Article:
Intercepting Water Plastic Pollution
The Interceptor sits in a river, nabbing plastic trash before it hits the high seas. Photo: The Ocean Cleanup
However successful the project winds up being, the job will never be complete as long as trash continues to flow into the oceans. About 80 percent of that flow comes from the 1,000 or so rivers that feed into the seas. So, to stop refuse at the source, the Delft, Netherlands-based Ocean Cleanup has turned to river cleanup.
“One of our foundational principles is that, in order to solve a problem, you must first understand it,” project engineer Matthias Van Middendorp said. “We quickly realized that to be truly effective in our mission to rid the oceans of plastic, we will need to significantly decrease the influx of plastics.”
To do that, they’ve developed Interceptor, a barge-shaped boat to sift river waters and catch trash before it reaches the sea.
The boat is essentially a catamaran with a conveyor belt in the middle. It sits near one river bank while a long boom extends upstream to the opposite bank. As plastic floats down the river, it hits the boom and runs along it till it meets the mouth of the boat. There, the permeable conveyor belt picks the waste out of the water and carries it to one of several bins on board, while letting the water fall back to the river.
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“This allows the debris to continue flowing up to the conveyor belt while not interrupting the path of the water,” said Sjoerd Drenkelford, the project’s installation officer.
The gap between Interceptor and the near bank enables other vessels to pass unobstructed. In cases where garbage might also escape through this opening—when the boat is downstream from a bend in the river, for example—a second boom can be placed upstream to direct the trash to the collecting boom.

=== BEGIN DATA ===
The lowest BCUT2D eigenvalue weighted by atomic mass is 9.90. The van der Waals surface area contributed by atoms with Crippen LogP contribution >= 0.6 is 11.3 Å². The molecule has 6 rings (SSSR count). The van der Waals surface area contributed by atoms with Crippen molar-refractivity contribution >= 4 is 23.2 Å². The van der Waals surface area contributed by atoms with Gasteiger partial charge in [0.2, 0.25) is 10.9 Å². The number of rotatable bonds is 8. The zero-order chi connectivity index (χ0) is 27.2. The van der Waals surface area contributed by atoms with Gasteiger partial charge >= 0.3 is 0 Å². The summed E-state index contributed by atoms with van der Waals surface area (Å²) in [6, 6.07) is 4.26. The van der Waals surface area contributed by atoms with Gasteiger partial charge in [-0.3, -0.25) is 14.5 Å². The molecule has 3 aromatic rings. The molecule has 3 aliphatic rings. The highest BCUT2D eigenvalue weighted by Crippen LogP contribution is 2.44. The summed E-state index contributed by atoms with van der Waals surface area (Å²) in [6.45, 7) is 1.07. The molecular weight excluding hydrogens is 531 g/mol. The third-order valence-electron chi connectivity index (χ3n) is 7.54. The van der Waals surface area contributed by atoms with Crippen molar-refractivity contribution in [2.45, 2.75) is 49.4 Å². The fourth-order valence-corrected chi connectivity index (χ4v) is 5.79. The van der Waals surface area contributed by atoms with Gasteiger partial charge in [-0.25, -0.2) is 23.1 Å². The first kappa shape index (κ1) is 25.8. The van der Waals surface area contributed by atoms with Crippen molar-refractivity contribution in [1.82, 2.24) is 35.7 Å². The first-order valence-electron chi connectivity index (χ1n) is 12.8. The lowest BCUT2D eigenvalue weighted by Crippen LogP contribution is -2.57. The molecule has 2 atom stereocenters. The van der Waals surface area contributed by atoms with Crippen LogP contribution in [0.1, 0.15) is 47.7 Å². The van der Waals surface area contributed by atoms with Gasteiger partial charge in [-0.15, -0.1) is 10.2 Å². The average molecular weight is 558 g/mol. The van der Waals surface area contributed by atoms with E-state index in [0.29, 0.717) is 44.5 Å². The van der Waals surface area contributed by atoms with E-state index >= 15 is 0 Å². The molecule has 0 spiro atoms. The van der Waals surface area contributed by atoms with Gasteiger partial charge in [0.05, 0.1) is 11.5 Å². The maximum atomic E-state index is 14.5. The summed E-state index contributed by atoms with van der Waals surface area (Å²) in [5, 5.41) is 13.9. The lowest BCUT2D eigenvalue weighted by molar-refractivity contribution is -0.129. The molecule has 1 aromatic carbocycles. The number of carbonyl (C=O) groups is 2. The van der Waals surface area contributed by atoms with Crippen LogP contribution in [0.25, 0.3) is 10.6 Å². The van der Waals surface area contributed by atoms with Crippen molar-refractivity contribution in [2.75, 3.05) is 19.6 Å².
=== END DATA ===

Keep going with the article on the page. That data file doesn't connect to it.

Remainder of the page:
The design of Interceptor has changed significantly since its first inception. The boat and conveyor belt are larger than they were in initial designs, and the boat is more buoyant.
“From a technical perspective, the main challenge we encountered was the storage medium,” Van Middendorp said. “Initially we were using big bags, which turned out to be a poor fit for all types of debris, such as bigger branches.”
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The bags also required a worker to remove them. Now the boat—powered by solar panels on its roof—can work autonomously for much longer, as debris is automatically distributed across six dumpsters. Interceptor can store as much as 50 cubic meters of trash; when the bins are full, they can be removed and sent to local recycling facilities.
The Ocean Cleanup has produced four Interceptor-class boats, and two of them are already cleaning rivers in Indonesia and Malaysia. One is destined for Vietnam and another is soon to be put to work in the Dominican Republic.
With the boats now in the water, the engineers who designed the river sifters have learned a few lessons.
“From a project point of view, there is more attention for the actual site where Interceptors will be deployed to ensure the quay is according to our specs and the tools are working; now we are sorting these things out beforehand with local partners prior to sending an Interceptor to the country,” Drenkelford said. “We have learned that it is not just the system, but the system around the system as well. Everything needs to work properly, or none of it can work at all.”
There are some 31,000 rivers in the world. Though the project is certainly scalable, Drenkelford and Van Middendorp are the first to admit that it’s only one part of the solution toward the ultimate goal: The Interceptor not only cleans polluted waters, it draws attention to the problem and the need to stop the flow of plastic.
Said, Van Middendorp: “We want to put ourselves out of business.”
Michael Abrams is a technology writer based in Westfield, N.J.